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In ever-evolving NBA, Raptors’ length and athleticism opens doors on defence – Sportsnet.ca

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Under head coach Nick Nurse, the Toronto Raptors have always worked to stay abreast of league trends, or even push the envelope on what might be next.

As an assistant coach, Nurse received a considerable amount of credit for overseeing an effort to inject more spacing, ball movement and player movement into an offensive approach that had grown too reliant on DeMar DeRozan’s mid-range isolations. The result was a team-record 59-win season in 2017-18. Nurse also had his fingerprints on the “bench mob” – the high-tempo, aggressive defence-first group that was a big part of the Raptors’ regular-season success.

Since becoming head coach in 2019-19, Nurse’s defensive focus has been more apparent, with the Raptors embracing liberal switching on the perimeter as well as a growing reliance on zone defences – tactics that were less common across the league than they quickly became.

But basketball’s pace of change hasn’t stalled. You can only pay so much attention to games that don’t matter, but it’s hard not to notice that in pre-season play the Golden State Warriors are putting up an astounding 55 three-point shots a game. Four other teams – Sacramento, Denver, Utah and Oklahoma City are averaging 45 three-point attempts.

For context the only teams in league history to average 45 three-point shots a game were the 2018-19 and 2019-20 Houston Rockets, with James Harden at his gun-slinging peak. A decade ago NBA teams averaged 20 three-point attempts a game. Last season it was 34 and still climbing apparently.

“I don’t know if any of us sat here at some point and said the amount of threes are going to be double … or whatever the number is,” said Nurse. “… It does evolve pretty quickly though.”

Given the value of those shots, a team that wants to be effective defensively must have a plan to discourage them being taken, or at least make them more difficult.

One of the benefits of a roster rounded out with so many players in the six-foot-six to six-foot-nine range – the Raptors only have four players in training camp shorter – is the pressure they can put on perimeter shooters.

The Raptors got a taste of it last season, when six-foot-nine Chris Boucher led the NBA with .84 blocked three-pointers a game and was ranked fourth in the league in the percentage that opponents shot when he was the closest defender. Pascal Siakam ranked second in the league in the number of three-pointers contested after leading that category in 2019-20.

As a whole, the Raptors weren’t especially good at defending the three-point line – opponents shot 37.9 per cent from deep, which was above league average and ranked them 24th overall – but given the range of mitigating circumstances they faced last season it’s probably not something to dwell on. The Raptors led the NBA in that category in 2019-20 when the set a franchise record for winning percentage.

This is a different team with plenty of new faces, but maybe having a roster full of athletic, agile guys in the mould of Boucher and Siakam could pay dividends in a league where it looks like more teams are going to be hoisting threes than ever before.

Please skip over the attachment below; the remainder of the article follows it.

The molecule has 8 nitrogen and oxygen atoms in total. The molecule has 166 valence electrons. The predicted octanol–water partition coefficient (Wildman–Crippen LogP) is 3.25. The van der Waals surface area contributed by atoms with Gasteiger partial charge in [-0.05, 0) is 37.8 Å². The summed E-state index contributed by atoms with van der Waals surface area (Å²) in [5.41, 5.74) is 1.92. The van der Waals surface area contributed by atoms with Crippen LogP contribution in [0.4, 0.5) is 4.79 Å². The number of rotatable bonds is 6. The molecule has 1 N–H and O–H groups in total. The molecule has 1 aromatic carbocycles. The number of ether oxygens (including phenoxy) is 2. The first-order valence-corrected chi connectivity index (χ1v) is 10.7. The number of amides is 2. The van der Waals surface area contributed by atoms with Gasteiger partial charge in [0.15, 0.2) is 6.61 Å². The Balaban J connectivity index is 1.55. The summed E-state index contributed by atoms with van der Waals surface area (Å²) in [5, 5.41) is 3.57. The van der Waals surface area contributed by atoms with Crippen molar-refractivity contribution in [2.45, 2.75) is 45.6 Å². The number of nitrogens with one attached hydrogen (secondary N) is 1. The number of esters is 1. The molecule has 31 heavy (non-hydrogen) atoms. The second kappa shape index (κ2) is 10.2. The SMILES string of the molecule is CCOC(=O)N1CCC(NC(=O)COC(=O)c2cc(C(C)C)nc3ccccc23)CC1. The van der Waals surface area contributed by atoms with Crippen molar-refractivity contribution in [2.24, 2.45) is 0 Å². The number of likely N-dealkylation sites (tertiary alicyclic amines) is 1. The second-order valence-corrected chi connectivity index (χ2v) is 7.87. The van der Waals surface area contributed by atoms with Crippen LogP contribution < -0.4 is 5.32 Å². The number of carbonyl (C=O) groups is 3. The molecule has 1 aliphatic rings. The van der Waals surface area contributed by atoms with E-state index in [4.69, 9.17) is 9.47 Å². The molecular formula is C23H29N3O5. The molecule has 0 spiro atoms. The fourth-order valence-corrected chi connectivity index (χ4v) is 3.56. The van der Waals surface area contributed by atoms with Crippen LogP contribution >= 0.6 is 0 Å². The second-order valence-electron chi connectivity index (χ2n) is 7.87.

Raptors rookie Dalano Banton has certainly had the importance of getting to three-point shooters impressed upon him in his weeks-old NBA career, and as a nimble six-foot-nine guard, he can play the part.

“Shot contesting is one of our pillars that we go off of on defence as well as pressuring the ball so guys don’t get easy shots so, running them off the line,” said Banton after practice Friday. “In this league guys make shots and they make it at a high clip so I feel like just doing the best you can to run out at every shot that gets put up by the other team is big for us and being in our defensive stance, just showing length and just discouraging them from making plays they’d make if we weren’t in our right spots.

“…Just being in the right spot is just the biggest part of the battle and showing your hands. Once you’re there, it puts your whole team in a better position to play defence.”

Selling out on three-point shooters takes trust. Actually blocking a shot is rare and smart teams and players will look to pump fake on careless closeouts and look for a side-step three, a chance to penetrate the paint for layups, generate kick-outs to open shooters or simply swing the ball to take advantage of a scrambling defence.

It’s not enough to run at a shooter, it has to be done properly.

“Just playing the game the way you practice — running guys off lines and the next guy helping and making the next play,” says Banton. “So, it’s just about the offence having to make the next play, not giving them that shot or that layup, having to make them make that extra pass. The guy behind you is gonna help, we’re all playing defence in one line together so we’re all trying to work in a tandem and move where we have to move and rotate to the right spots.”

It’s music to Nurse’s ears. The goal of his scheme, he says, it to challenge every shot, everywhere.

“It’s kind of icing on the cake when we get a block [on a three-pointer],” he said. “I think I’m really more concerned that we’re making a heavy contest. Obviously the block is the heaviest of all contests. We just want to make sure we make it contested. It goes to hustle and hard play: You’ve got to keep playing the whole possession. Sometimes you’ve got to fire out, fire out, fire out.

“Every now and then you get put in rotations and some teams are really good in making you do it. But you’ve got to do it. That’s just an effort and hustle thing that we want the heavy contest. Chris [Boucher] has certainly got a knack, incredible timing on that stuff. I’m not sure it’s teachable or transferable … What we teach and what we drill every day is heavy contesting.”

Changing times call for changing measures – and maybe a lot of long, athletic guys flying around at the three-point line like never before.